I have another good day, a very good day, in fact. I got to office on time, had my morning coffee and stayed glued to my PC gratefully. It had never felt so great to have a job. Today is also one of my colleague's last day. I have to say I don't know him that much, but it was pleasing to hear his parting words and this was not unexpected, knowing him. I guess the fact that he is leaving gives him the courage to say what he has to say. And it was a well-prepared 4 minutes speech packed with sincerity. Some colleagues even thought he was close to tears. He spoke about how our colleagues need to develop themselves, to pick up new skills and in my own words, to stay relevant. He didn't express in so many words, but I can read his concern. He spoke about something also close to my heart, on the need to hone their presentation skills and their PowerPoint technique, although all these may seem irrelevant to them right now, but you never know. All in all, I found myself thankful to be there and having the privilege of listening to his last words.
I breezed past the rest of the day, keeping myself busy, with letters, calls and suchlike. And came the end of the day at office, I said my last and first good-bye to the colleague with a firm handshake and an "all the best", both of which I did, mustering all my respect for him. He had done well.
Off I went to night class. My day had not ended yet, and gladly so. I get to see my one hell of a lecturer, and her, of course, the girl with the sliver earrings. No, she isn't the reason for my good mood lately - she wasn't even half on my mind the whole day. She cut a half-weary figure as she finally appeared but looked to have freshened up. There were the sliver earrings again on her earlobes, hiding amid her flowing locks - they caught my attention easily. We talked a bit, she returned me some notes and it was back to the lesson which was far from being one big yawn. The lecturer sprouted his normal jokes and wits, some current and some recycled, but we laughed all the same.
The class ended slightly late. And all the china ladies, local girls and aunties rushed for the door, hoping to get to their adoring boyfriends and clueless husbands ( married couples don't communicate much, you see) before the hookers across the street do - we were at Geylang, the red light district after all- or just in case, the men had wandering feet and wavering hearts. I followed behind her, but was swamped by the crowd all too soon. I lost her at the lift and calmly decided to wait for the next lift - I knew exactly where she was heading, you see.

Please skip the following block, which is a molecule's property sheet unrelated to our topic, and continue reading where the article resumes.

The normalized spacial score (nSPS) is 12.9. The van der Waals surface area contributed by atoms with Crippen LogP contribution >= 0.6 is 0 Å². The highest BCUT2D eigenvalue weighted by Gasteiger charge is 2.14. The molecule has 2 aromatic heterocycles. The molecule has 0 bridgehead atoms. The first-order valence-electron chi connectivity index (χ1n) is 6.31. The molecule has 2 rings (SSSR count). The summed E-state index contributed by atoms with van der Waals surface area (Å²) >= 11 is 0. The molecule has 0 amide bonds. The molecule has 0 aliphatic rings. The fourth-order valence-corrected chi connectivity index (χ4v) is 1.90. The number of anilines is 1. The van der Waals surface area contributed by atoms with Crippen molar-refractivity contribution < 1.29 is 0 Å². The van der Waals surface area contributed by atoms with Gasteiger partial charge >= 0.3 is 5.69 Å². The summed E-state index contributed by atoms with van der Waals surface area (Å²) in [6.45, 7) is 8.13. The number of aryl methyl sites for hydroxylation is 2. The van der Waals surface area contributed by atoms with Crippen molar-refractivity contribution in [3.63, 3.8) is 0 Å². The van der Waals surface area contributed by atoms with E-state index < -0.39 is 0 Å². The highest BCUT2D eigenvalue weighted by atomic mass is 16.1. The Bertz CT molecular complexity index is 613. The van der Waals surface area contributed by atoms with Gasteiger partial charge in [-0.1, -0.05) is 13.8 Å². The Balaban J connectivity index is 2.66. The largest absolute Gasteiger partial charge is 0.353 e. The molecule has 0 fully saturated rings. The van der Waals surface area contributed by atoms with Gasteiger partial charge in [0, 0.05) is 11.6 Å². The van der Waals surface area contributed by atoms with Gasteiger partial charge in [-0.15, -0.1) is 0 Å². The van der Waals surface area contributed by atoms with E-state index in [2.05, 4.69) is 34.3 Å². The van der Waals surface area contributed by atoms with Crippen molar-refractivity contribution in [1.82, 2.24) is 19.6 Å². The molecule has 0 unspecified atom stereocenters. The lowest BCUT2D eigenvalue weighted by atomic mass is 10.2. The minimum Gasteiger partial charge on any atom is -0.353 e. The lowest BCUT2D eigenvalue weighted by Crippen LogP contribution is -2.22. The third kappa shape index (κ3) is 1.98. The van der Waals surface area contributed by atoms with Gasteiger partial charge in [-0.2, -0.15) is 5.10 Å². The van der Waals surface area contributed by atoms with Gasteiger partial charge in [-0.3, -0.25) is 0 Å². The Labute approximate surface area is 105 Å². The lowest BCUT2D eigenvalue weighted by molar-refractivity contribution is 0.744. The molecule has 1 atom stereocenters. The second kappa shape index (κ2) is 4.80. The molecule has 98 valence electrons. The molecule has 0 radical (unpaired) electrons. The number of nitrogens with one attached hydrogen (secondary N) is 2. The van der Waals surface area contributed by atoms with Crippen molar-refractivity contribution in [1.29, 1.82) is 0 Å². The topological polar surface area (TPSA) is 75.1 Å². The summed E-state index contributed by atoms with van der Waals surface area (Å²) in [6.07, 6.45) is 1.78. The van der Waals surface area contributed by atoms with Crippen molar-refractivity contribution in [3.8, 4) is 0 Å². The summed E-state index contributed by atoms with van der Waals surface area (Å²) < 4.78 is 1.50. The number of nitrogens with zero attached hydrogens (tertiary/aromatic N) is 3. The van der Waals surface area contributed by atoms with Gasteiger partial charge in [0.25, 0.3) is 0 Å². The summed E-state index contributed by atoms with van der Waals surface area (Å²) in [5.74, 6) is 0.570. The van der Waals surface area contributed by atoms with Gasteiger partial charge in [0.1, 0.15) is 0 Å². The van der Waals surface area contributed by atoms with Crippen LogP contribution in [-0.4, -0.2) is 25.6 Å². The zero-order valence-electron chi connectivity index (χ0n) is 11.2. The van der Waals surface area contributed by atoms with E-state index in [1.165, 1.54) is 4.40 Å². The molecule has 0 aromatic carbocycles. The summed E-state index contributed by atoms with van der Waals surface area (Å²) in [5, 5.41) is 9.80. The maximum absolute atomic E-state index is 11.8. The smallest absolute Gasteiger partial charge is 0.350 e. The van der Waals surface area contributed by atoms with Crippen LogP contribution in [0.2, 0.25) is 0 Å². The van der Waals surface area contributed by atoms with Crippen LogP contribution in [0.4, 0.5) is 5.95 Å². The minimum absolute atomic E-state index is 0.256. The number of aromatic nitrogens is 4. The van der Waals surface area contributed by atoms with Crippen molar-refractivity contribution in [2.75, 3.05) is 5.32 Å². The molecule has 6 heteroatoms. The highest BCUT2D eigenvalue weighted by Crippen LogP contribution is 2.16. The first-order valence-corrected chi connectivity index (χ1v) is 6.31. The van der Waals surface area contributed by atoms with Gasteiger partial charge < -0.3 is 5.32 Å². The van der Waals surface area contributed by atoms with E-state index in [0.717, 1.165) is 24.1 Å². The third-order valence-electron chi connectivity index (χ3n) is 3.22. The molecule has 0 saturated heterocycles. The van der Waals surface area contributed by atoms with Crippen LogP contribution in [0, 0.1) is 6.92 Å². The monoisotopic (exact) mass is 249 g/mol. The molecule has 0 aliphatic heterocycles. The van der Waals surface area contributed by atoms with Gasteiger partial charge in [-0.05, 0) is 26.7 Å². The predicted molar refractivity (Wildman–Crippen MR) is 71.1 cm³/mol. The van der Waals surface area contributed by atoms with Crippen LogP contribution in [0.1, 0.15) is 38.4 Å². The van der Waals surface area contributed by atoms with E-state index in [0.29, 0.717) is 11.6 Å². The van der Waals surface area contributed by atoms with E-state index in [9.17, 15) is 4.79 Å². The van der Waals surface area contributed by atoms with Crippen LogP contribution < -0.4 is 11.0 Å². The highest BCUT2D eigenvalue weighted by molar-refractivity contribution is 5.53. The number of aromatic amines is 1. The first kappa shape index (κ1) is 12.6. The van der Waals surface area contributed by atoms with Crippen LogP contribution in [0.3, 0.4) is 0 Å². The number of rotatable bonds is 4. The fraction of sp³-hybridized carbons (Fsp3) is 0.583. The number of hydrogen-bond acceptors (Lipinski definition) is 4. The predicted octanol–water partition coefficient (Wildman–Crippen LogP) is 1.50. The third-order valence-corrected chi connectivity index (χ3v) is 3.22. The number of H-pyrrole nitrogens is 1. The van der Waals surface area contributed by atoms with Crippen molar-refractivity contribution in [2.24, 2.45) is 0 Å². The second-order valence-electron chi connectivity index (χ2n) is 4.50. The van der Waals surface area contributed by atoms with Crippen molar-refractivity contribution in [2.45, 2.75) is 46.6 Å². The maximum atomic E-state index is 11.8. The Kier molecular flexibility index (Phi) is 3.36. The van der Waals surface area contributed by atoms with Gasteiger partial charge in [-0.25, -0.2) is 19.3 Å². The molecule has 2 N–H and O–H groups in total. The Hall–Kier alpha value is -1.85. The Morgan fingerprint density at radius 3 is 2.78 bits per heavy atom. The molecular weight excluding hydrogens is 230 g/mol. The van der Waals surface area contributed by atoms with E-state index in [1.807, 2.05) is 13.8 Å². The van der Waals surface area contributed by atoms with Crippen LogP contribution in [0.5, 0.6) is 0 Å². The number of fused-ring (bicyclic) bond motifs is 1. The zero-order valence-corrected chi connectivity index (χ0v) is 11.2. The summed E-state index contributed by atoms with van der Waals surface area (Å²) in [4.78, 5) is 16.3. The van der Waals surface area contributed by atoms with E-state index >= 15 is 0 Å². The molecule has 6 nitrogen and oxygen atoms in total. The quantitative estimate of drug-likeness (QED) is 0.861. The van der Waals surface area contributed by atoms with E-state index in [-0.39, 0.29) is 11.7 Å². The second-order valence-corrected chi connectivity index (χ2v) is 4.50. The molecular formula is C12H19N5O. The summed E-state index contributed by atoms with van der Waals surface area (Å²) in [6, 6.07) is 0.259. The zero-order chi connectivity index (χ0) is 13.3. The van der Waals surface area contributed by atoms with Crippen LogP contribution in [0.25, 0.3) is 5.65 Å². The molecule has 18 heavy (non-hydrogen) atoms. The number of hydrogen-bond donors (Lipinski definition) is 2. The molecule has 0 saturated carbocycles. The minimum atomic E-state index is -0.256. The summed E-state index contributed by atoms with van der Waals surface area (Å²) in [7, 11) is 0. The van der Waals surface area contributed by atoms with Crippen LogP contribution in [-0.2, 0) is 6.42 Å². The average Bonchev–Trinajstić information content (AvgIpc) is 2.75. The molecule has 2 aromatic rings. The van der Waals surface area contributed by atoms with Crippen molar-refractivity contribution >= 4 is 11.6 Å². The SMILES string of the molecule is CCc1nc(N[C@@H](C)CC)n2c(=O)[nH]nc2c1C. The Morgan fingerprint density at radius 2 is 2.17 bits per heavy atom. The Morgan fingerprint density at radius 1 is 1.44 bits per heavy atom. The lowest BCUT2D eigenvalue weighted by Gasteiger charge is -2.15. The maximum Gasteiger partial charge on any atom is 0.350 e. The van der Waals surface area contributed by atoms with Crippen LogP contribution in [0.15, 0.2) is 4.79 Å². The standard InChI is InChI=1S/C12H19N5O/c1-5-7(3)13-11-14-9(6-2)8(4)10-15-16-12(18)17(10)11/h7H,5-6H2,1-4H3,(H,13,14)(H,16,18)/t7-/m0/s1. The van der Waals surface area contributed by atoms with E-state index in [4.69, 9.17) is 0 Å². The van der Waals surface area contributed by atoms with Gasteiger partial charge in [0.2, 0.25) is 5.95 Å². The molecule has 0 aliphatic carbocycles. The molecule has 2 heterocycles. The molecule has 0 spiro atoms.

I finally caught her at the MRT station's platform, or rather she caught me. I was there first, having given up on waiting for the lift which was stuck at the fourth level (ours was at fifth level) for the other students. She slipped in comfortably enough beside me, welcomed by my grin. We chatted a little, about the class, about my other paper which I sometimes input in preparation for her next term. It was adequately natural, I guess, the whole relation, conversation and exchange. Sometimes, I muse about what exactly she wants from me; could I be more than just a mate to feed her with her missed lessons? Or perhaps, she caught me looking (not leering, mind you) at her the first time...Notice how all my thoughts about her was positive? Well, she is actually quite an easy-going, innocent-looking type of girl - I know, looks can be deceptive. No, I am not in love. Sometime, one has to trust his gut's feeling, his instinct, his men's intuition or whatever you called it; you just know.
Anyway, we chatted some more all the way back to Clementi; about our jobs, the listed company she is working for, the organisation that gives me fat bonuses and you know what - time really does have wings. I truly wished for a magical pair of scissors to clip them off.
Just before I dropped, I looked deep into her eyes and asked her - as I would ask any other girl with me - about her safety home. She was sweet, her eyes flashing with gratitude as she replied that nobody was waiting for her at her stop, despite being past eleven. And that it was all right as she is used to going home alone at this hour since she started night class. I thought for a moment perhaps to ask for her handphone number for messaging confirmation of her safety upon home, but a shadow passed my mind, and the idea was gone. I said my good-bye and went on my way, thankful to have spent my journey with her and for a glimpse of heaven, maybe.